Reading Ramblings – September 4, 2016

Reading Ramblings

Date: Sixteenth Sunday after Pentecost – September 4, 2016 – Lord’s Prayer 4th Petition

Text: Genesis 28:10-22; Psalm 104:24-35; Acts 2:42-47; Matthew 6:25-34

Context: ** We continue our alternate text selections for the remainder of the liturgical year in order to preach through Luther’s Small Catechism. ** The Fourth Petition of the Lord’s Prayer moves us from petitions regarding God’s holiness and kingdom and power to more obvious petitions for personal care. It is part of our sinful nature that we see a distinction here, as though the holiness of God’s name should not be of equal concern to us as our need for food. God’s plan for our salvation includes provision for the mundane necessities of food and shelter, but these are small parts of the much larger picture, a picture which completely fulfills all of our needs not just for this day but eternally.

Genesis 28:10-22 – Jacob flees home to avoid being murdered by his brother Esau, who is angry that Jacob has stolen his birthright and blessing from their father, Isaac. He has left home, perhaps for the first time. And now he leaves home alone. He is vulnerable and keenly aware of it. So as the Lord comes to him in a mysterious dream, to promise him care and blessing, Jacob is still worried enough to make God a pledge the next morning – his faith and obedience in return for the blessing God already promised him without asking for anything in return. In our sinfulness we are prone not to take God at his word. He gives us good things daily, and the greatest of these is the gift of his Son, Jesus. Our prayers for the necessities of day to day life should never eclipse the reality that we are already blessed through Jesus. Our needs have been met, not just for today but eternally.

Psalm 104:24-35 – We praise God for his mighty works, his mighty creative works as well as his creative energies that give us food to eat each day. Our food is not something that we earn, that is provided to us by the grocery stores. It is a gift of God freely given to us. He provides for all our needs of body and spirit. There are those who would criticize God for allowing people to starve to death around the world instead of sending them food. Rather we should realize that God has provided all the food necessary to feed all of his creation, but it is our sinfulness which ensures that God’s largess does not reach all those who need it. God is the source of all things – life itself as well as all that is necessary to sustain life. Therefore He is to be praised!

Acts 2:42-47 – God provides for our daily bread in many different ways. We tend to think of it in terms of enabling us to work to earn money to buy our food with. But there are many people who do not have this option (because of the sinfulness of humanity) and are completely reliant on others who give out of their abundance. The early Christian community was characterized by this sort of sacrificial love, so that the important thing was that everyone had enough, not that some maintained more. Of course we know from the story of Ananias and Sapphira that sin would infiltrate this generosity pretty quickly. Still, it is Christians who are the first to respond to the needs of others, whether bringing food where needed or helping those devastated by natural catastrophes. We give freely to others because God has so richly provided our daily bread. This generous spirit is not because we are such wonderful people, but rather because of the prompting and leading of the Holy Spirit of God. He enables us and leads us to open our hearts and hands to those in need.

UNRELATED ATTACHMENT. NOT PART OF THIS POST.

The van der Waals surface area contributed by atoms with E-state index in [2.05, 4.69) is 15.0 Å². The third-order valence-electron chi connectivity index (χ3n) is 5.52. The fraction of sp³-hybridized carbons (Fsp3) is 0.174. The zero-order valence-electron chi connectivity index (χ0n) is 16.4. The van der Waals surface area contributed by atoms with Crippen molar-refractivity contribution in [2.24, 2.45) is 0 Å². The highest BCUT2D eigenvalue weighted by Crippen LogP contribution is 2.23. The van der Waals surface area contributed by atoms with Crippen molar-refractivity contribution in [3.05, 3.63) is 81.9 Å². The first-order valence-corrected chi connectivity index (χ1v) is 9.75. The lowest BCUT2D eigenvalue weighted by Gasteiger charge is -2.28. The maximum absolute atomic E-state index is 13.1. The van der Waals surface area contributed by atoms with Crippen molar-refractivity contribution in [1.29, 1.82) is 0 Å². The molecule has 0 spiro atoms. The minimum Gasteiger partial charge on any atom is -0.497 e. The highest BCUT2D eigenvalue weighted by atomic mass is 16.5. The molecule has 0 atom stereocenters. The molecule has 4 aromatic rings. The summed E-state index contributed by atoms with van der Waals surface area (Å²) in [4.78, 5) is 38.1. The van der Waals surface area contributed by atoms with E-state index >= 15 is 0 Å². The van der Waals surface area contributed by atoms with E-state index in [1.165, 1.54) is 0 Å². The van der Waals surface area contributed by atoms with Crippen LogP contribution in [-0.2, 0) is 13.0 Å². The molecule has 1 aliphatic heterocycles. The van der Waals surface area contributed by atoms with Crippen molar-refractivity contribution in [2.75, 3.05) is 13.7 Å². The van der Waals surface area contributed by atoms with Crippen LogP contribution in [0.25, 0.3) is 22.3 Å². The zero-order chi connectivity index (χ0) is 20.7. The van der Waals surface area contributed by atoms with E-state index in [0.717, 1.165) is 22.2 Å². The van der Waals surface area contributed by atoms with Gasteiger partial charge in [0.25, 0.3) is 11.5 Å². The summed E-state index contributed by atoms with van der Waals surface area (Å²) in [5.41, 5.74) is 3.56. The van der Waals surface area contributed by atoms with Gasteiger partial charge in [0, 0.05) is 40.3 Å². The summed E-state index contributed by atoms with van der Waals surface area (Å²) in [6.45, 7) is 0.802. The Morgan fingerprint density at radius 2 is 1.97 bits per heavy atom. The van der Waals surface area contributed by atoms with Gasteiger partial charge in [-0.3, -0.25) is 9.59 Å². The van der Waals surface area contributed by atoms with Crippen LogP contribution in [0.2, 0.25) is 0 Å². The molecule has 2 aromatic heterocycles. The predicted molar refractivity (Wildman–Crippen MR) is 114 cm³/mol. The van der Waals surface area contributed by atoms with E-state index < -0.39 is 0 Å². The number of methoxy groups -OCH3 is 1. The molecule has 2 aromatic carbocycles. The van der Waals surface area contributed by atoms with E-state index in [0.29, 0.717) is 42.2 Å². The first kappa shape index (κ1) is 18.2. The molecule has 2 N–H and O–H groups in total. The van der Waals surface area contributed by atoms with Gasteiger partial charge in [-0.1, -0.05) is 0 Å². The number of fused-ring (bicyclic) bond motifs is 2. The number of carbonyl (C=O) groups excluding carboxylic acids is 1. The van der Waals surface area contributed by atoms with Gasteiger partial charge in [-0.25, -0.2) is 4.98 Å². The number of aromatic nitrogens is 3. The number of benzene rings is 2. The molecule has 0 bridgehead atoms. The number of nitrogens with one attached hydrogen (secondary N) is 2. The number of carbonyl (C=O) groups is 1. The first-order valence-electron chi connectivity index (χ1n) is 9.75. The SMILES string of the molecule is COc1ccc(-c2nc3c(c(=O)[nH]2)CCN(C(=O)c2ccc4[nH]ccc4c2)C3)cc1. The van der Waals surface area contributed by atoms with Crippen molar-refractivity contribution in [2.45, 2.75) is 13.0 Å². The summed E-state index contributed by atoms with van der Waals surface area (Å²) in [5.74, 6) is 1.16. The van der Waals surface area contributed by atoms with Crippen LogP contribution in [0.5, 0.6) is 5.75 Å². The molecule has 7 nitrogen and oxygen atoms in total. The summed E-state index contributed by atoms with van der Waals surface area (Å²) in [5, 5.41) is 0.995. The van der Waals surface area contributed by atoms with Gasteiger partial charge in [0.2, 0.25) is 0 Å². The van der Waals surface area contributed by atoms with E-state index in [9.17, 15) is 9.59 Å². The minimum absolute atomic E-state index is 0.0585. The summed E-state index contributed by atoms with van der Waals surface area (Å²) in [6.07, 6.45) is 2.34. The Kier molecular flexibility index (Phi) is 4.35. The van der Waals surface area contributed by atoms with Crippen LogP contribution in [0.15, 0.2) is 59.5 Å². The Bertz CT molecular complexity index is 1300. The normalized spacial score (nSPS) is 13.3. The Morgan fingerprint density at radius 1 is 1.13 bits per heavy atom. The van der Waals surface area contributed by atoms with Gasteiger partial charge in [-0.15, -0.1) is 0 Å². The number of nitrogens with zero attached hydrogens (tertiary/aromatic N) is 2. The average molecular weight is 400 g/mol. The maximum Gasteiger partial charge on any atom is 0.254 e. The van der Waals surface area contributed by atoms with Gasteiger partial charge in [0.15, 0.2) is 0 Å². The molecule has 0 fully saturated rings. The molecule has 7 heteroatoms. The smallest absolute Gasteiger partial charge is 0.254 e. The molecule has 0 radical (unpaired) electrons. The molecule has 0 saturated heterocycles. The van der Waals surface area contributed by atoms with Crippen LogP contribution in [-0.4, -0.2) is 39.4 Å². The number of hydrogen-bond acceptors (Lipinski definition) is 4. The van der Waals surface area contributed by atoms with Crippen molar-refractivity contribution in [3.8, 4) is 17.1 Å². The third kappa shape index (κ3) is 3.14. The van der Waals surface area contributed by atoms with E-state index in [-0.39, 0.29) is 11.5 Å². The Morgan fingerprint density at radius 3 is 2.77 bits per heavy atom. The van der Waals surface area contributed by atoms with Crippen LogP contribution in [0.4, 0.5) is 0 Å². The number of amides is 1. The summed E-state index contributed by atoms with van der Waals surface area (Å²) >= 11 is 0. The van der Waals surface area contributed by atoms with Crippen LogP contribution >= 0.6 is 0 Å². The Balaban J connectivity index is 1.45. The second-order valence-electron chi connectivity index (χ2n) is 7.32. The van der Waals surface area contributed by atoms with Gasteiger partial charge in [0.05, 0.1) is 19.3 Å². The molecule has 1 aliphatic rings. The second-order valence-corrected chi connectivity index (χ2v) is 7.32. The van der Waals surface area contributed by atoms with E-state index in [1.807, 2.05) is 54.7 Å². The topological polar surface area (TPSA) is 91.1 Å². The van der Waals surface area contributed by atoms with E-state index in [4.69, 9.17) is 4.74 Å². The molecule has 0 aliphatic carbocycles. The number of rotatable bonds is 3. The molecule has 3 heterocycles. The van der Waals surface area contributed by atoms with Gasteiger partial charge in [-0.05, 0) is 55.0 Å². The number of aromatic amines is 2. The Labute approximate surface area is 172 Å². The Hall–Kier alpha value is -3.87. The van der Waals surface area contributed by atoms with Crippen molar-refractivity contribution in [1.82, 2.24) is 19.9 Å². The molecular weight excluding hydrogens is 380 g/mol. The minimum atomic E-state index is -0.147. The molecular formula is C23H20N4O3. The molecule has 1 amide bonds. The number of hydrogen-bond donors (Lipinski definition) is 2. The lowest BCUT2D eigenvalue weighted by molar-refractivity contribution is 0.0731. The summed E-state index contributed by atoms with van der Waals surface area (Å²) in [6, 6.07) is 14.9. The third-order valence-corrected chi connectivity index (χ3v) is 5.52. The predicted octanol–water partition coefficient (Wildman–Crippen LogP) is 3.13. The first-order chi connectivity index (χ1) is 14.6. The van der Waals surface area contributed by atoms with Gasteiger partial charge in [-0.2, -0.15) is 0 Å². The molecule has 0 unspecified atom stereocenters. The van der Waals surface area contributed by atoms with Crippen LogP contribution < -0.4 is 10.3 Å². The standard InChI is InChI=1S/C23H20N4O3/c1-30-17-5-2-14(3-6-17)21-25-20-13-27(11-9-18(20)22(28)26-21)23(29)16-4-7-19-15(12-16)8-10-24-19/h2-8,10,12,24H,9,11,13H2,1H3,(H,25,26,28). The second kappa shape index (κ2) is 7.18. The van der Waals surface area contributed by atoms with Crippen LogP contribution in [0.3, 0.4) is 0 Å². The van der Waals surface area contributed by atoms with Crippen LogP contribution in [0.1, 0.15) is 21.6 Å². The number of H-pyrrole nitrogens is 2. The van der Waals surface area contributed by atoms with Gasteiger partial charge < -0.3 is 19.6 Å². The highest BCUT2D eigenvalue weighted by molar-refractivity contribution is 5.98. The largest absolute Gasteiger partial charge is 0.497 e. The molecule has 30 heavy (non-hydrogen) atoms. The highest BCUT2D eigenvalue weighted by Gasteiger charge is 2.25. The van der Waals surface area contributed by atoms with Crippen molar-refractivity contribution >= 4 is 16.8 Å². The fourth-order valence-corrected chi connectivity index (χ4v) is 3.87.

Matthew 6:25-34 – Jesus’ Sermon on the Mount begins in Chapter 5 and continues beyond our current text selection. Jesus identifies the nature held by God’s people. He then begins to describe the life such blessed people live. It is characterized by what they don’t do (Chapter 5) – including being angry with others and lusting after others. Then Jesus continues describing (Chapter 6) the Christian life – not just a life defined by an abstinence of certain kinds of behavior but by deliberate types of behavior. They are generous, they pray, they don’t seek acclaim, they have their priorities straight, and they don’t worry.

We are a culture and people given to worry. We are fixated on problems and worries and concerns. We are fixated about being taken advantage of. We are fixated on our safety and security. We are worriers. But in Christ, we are not to worry – at least not excessively! We are to trust in the love and provision of our God. Our worry does not change our situation, but our trust in God can change our attitude in the midst of our need. And we need to learn to discern genuine need for the arbitrary markers of security we have become accustomed to. Most of us have no just daily bread, but enough bread for the next week as well! We pray not just for the means to survive today, but rather are worried about stock performance and our 401K yields.

This petition is not only for food, but for all the necessities of life. God provides, we receive and give thanks so that God’s name might be glorified. The habit of prayer before meals is a wonderful way to remember that God is answering our prayer by providing for our daily bread!

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